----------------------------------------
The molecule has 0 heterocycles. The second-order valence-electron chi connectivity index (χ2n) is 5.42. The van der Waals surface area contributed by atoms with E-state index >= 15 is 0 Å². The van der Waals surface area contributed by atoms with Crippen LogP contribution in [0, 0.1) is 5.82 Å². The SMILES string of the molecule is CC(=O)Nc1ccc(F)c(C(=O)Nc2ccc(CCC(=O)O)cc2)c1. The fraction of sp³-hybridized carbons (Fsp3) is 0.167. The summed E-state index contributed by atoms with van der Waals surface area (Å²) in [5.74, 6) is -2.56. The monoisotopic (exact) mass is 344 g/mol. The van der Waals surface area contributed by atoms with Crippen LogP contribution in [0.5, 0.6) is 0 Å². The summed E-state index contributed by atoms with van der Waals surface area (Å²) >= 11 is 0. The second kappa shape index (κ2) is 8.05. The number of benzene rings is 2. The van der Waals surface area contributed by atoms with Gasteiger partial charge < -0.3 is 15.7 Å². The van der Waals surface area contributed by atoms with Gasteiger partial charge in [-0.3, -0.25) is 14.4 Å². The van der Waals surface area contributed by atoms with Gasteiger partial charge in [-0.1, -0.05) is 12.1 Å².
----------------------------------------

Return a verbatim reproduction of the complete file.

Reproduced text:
The molecule has 0 heterocycles. The second-order valence-electron chi connectivity index (χ2n) is 5.42. The van der Waals surface area contributed by atoms with E-state index >= 15 is 0 Å². The van der Waals surface area contributed by atoms with Crippen LogP contribution in [0, 0.1) is 5.82 Å². The SMILES string of the molecule is CC(=O)Nc1ccc(F)c(C(=O)Nc2ccc(CCC(=O)O)cc2)c1. The fraction of sp³-hybridized carbons (Fsp3) is 0.167. The summed E-state index contributed by atoms with van der Waals surface area (Å²) in [5.74, 6) is -2.56. The monoisotopic (exact) mass is 344 g/mol. The van der Waals surface area contributed by atoms with Crippen LogP contribution in [0.5, 0.6) is 0 Å². The summed E-state index contributed by atoms with van der Waals surface area (Å²) >= 11 is 0. The second kappa shape index (κ2) is 8.05. The number of benzene rings is 2. The van der Waals surface area contributed by atoms with Gasteiger partial charge < -0.3 is 15.7 Å². The van der Waals surface area contributed by atoms with Gasteiger partial charge in [-0.3, -0.25) is 14.4 Å². The van der Waals surface area contributed by atoms with Gasteiger partial charge in [-0.1, -0.05) is 12.1 Å².